Editor's note: The following editorial appeared Tuesday in the Philadelphia Inquirer.
Pro football should be riding high after an exciting Super Bowl XLV, but instead, the NFL teams are in the midst of a labor dispute that could lead to an expensive lockout.
Negotiators for the team owners and players' union are said to be far apart on a new contract. If there's no deal by March 4, owners will likely lock out the players and put next season in jeopardy.
It's a fight between billionaires and millionaires. If there is a lockout, the biggest losers will be the fans and the people whose livelihoods depend on Game Day at the stadiums.
Vendors, parking-lot attendants, stadium security personnel, restaurant owners, merchandisers have at least as much riding on this outcome as the parties at the bargaining table. A lockout could cost each NFL city as much as $160 million.
The league's reputation with fans was not improved Sunday by the sorry spectacle of hundreds of ticketholders to the big game being told the seats they had been sold in temporary bleachers were unsafe because they lacked proper guardrails.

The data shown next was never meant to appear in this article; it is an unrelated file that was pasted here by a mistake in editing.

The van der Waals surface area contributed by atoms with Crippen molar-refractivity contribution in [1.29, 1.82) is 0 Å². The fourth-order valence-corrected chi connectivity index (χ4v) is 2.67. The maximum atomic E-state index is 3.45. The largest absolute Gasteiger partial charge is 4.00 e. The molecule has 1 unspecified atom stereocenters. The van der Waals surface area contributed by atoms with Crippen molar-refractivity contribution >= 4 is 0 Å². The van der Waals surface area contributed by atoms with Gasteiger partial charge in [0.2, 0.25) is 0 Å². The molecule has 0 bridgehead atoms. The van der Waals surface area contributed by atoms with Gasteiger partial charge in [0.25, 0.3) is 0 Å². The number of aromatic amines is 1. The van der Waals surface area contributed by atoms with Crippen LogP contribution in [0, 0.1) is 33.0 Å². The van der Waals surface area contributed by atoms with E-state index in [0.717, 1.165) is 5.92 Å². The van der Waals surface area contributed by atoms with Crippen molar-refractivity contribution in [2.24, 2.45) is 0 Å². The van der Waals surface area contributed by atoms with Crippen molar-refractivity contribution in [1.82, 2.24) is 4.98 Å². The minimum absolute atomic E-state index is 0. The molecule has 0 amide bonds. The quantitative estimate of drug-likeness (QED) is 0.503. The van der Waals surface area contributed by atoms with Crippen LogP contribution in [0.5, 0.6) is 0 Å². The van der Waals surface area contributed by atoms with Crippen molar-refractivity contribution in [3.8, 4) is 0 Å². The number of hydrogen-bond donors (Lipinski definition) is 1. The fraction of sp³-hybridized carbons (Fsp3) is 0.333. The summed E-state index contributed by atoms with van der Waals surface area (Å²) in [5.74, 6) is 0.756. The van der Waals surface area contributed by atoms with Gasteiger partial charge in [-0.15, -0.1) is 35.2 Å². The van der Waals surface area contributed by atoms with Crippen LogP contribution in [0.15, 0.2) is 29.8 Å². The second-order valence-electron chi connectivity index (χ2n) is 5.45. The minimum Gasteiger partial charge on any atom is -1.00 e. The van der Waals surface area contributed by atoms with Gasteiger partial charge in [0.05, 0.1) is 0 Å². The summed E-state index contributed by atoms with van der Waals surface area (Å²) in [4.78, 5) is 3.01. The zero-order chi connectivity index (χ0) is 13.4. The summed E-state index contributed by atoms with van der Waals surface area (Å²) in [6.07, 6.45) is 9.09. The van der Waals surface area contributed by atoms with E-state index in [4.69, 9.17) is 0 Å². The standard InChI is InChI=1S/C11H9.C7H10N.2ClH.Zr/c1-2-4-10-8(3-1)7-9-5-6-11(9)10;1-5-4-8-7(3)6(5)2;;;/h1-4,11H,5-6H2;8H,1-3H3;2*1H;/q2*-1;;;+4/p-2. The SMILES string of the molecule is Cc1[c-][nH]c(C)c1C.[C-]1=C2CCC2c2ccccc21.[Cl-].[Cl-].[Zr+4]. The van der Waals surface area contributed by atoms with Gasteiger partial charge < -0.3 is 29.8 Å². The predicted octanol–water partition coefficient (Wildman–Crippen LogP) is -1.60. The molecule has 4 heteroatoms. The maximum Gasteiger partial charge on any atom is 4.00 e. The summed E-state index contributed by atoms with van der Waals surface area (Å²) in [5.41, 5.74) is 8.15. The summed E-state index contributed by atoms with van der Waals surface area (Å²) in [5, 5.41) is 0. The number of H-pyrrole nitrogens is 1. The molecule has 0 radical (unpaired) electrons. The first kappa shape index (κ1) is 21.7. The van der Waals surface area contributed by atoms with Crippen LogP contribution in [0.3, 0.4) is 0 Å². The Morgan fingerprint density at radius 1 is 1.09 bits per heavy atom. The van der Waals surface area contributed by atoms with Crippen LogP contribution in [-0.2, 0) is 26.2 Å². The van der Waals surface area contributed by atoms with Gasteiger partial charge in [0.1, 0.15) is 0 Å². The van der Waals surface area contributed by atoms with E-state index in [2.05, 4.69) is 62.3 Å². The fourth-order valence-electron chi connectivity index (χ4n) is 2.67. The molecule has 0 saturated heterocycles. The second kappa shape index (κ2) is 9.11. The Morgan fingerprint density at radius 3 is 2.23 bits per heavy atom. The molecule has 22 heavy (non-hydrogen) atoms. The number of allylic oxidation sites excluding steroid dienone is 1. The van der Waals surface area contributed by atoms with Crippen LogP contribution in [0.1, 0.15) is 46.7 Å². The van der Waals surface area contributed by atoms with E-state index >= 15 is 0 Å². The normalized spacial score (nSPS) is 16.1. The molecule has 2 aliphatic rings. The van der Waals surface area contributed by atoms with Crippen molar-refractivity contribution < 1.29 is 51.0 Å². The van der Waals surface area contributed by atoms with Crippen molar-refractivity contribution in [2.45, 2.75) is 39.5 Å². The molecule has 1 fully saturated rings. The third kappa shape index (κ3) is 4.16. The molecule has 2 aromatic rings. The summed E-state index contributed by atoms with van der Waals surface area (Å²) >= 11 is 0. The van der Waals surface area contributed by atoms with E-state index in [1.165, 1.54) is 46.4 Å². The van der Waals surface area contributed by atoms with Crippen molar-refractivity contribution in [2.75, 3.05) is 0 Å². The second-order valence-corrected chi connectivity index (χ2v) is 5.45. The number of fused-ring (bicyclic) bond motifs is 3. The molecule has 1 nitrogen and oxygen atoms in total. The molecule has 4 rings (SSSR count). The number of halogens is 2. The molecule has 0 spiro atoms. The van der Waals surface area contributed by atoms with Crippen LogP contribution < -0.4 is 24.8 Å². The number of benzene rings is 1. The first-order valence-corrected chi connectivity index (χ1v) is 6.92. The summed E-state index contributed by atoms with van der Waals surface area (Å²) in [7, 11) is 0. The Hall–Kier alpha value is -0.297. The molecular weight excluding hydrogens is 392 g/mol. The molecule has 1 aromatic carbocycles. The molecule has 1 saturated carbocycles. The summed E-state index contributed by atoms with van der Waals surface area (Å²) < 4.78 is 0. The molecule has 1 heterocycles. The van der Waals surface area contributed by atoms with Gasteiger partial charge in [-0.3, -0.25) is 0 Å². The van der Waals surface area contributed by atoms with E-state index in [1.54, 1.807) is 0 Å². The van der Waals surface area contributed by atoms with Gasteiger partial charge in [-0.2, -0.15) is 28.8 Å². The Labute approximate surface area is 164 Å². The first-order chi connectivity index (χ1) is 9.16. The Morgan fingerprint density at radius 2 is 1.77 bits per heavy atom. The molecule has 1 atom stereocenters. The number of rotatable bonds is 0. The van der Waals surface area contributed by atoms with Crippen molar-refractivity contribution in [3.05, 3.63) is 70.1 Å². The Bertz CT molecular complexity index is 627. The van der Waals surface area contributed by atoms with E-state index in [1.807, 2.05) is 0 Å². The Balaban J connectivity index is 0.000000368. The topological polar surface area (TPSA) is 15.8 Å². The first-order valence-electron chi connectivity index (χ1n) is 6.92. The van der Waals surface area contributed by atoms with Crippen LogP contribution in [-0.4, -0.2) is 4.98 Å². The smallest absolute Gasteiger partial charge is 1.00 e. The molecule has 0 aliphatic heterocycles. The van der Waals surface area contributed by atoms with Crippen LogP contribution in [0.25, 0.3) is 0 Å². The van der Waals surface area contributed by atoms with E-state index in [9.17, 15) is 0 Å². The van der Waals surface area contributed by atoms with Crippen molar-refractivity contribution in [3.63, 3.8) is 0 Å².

About 850 people were moved to comparable or better seats at Cowboys Stadium. An additional 400, who were allowed to watch a live feed inside the stadium, will receive refunds triple their tickets' face value of $800 apiece.
The average NFL team earned about $33 million in profit before taxes in 2009. Forbes calculated that 19 of the 32 clubs are worth more than $1 billion. The Dallas Cowboys led the list in 2009, with an estimated value of $1.8 billion.
Even with the impact of the recession, NFL owners and players have been making plenty of money. Their fight now is over how they should split their pot of gold.
The owners are threatening a lockout unless they get to opt out of their current collective bargaining agreement two years early. They want a new contract that would collectively cut players' pay by $1 billion and extend the regular season.
Players are resisting the longer season, understandably concerned about the increased risk of injury in a sport where the average career is only 3.6 seasons.
In that regard, any new agreement should include a better long-term plan for dealing with the impact of concussions and brain injury. Currently, it takes three years of playing time to qualify a player for five years of post-career health care. Players accept the risks of the game. With what is being learned about the effects of repeated concussions, however, it is reasonable for players to seek an agreement that includes long-term medical care.
Fans typically don't sympathize with owners or players in contract fights. They understand these feuds are mostly about money, and there is plenty to go around, but a lot of it is their money, so they should care.